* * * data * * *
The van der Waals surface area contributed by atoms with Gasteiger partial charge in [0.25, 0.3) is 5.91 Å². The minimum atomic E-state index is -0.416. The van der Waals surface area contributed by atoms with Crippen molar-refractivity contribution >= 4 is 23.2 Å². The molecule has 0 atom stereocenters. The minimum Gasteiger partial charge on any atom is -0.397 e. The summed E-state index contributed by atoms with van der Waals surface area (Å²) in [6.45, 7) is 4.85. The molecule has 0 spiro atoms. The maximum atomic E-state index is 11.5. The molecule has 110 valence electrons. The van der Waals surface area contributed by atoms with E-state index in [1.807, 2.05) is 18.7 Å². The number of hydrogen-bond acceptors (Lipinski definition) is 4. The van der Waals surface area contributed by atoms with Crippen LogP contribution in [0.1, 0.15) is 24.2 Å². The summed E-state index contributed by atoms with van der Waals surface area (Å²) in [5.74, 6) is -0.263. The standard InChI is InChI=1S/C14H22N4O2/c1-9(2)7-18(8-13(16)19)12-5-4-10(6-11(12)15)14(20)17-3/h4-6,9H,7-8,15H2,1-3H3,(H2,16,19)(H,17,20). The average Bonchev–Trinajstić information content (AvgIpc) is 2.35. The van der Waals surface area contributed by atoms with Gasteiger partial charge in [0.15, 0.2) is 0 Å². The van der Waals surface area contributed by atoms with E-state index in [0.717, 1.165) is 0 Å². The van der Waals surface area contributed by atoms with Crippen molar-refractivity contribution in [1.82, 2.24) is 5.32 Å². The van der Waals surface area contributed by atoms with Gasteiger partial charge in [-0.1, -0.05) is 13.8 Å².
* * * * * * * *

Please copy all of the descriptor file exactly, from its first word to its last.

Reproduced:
The van der Waals surface area contributed by atoms with Gasteiger partial charge in [0.25, 0.3) is 5.91 Å². The minimum atomic E-state index is -0.416. The van der Waals surface area contributed by atoms with Crippen molar-refractivity contribution >= 4 is 23.2 Å². The molecule has 0 atom stereocenters. The minimum Gasteiger partial charge on any atom is -0.397 e. The summed E-state index contributed by atoms with van der Waals surface area (Å²) in [6.45, 7) is 4.85. The molecule has 0 spiro atoms. The maximum atomic E-state index is 11.5. The molecule has 110 valence electrons. The van der Waals surface area contributed by atoms with E-state index in [1.807, 2.05) is 18.7 Å². The number of hydrogen-bond acceptors (Lipinski definition) is 4. The van der Waals surface area contributed by atoms with Crippen LogP contribution in [0.1, 0.15) is 24.2 Å². The summed E-state index contributed by atoms with van der Waals surface area (Å²) in [5.74, 6) is -0.263. The standard InChI is InChI=1S/C14H22N4O2/c1-9(2)7-18(8-13(16)19)12-5-4-10(6-11(12)15)14(20)17-3/h4-6,9H,7-8,15H2,1-3H3,(H2,16,19)(H,17,20). The average Bonchev–Trinajstić information content (AvgIpc) is 2.35. The van der Waals surface area contributed by atoms with Gasteiger partial charge in [0.15, 0.2) is 0 Å². The van der Waals surface area contributed by atoms with E-state index in [0.717, 1.165) is 0 Å². The van der Waals surface area contributed by atoms with Crippen molar-refractivity contribution in [1.82, 2.24) is 5.32 Å². The van der Waals surface area contributed by atoms with Gasteiger partial charge in [-0.1, -0.05) is 13.8 Å².